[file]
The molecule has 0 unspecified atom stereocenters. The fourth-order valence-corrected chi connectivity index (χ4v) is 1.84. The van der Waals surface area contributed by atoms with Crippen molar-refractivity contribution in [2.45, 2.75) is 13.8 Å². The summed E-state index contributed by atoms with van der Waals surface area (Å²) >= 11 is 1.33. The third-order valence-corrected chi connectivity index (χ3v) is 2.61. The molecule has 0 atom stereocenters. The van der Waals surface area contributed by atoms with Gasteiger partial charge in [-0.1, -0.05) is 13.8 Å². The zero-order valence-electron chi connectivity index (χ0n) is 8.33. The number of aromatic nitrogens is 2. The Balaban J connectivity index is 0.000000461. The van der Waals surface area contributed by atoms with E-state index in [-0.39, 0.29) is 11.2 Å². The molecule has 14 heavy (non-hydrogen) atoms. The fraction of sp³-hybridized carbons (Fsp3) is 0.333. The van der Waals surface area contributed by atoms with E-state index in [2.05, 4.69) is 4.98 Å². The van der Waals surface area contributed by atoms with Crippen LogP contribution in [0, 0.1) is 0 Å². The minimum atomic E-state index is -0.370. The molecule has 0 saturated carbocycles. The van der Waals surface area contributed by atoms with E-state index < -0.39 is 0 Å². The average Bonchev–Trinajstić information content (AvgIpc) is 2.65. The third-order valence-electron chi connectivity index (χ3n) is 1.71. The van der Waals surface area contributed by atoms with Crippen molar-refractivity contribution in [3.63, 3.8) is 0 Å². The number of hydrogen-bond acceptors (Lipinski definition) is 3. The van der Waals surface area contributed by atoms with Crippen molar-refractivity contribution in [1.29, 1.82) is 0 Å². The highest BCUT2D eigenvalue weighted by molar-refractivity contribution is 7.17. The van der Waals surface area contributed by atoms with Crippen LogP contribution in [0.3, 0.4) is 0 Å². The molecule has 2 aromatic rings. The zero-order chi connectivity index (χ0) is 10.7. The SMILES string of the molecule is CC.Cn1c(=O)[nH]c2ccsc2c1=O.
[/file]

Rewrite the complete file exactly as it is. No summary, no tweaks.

The molecule has 0 unspecified atom stereocenters. The fourth-order valence-corrected chi connectivity index (χ4v) is 1.84. The van der Waals surface area contributed by atoms with Crippen molar-refractivity contribution in [2.45, 2.75) is 13.8 Å². The summed E-state index contributed by atoms with van der Waals surface area (Å²) >= 11 is 1.33. The third-order valence-corrected chi connectivity index (χ3v) is 2.61. The molecule has 0 atom stereocenters. The van der Waals surface area contributed by atoms with Gasteiger partial charge in [-0.1, -0.05) is 13.8 Å². The zero-order valence-electron chi connectivity index (χ0n) is 8.33. The number of aromatic nitrogens is 2. The Balaban J connectivity index is 0.000000461. The van der Waals surface area contributed by atoms with E-state index in [-0.39, 0.29) is 11.2 Å². The molecule has 14 heavy (non-hydrogen) atoms. The fraction of sp³-hybridized carbons (Fsp3) is 0.333. The van der Waals surface area contributed by atoms with E-state index in [2.05, 4.69) is 4.98 Å². The van der Waals surface area contributed by atoms with Crippen LogP contribution in [0, 0.1) is 0 Å². The minimum atomic E-state index is -0.370. The molecule has 0 saturated carbocycles. The van der Waals surface area contributed by atoms with E-state index < -0.39 is 0 Å². The average Bonchev–Trinajstić information content (AvgIpc) is 2.65. The third-order valence-electron chi connectivity index (χ3n) is 1.71. The van der Waals surface area contributed by atoms with Crippen molar-refractivity contribution in [3.63, 3.8) is 0 Å². The number of hydrogen-bond acceptors (Lipinski definition) is 3. The van der Waals surface area contributed by atoms with Crippen molar-refractivity contribution in [1.29, 1.82) is 0 Å². The highest BCUT2D eigenvalue weighted by molar-refractivity contribution is 7.17. The van der Waals surface area contributed by atoms with Crippen LogP contribution in [0.3, 0.4) is 0 Å². The molecule has 2 aromatic rings. The zero-order chi connectivity index (χ0) is 10.7. The SMILES string of the molecule is CC.Cn1c(=O)[nH]c2ccsc2c1=O.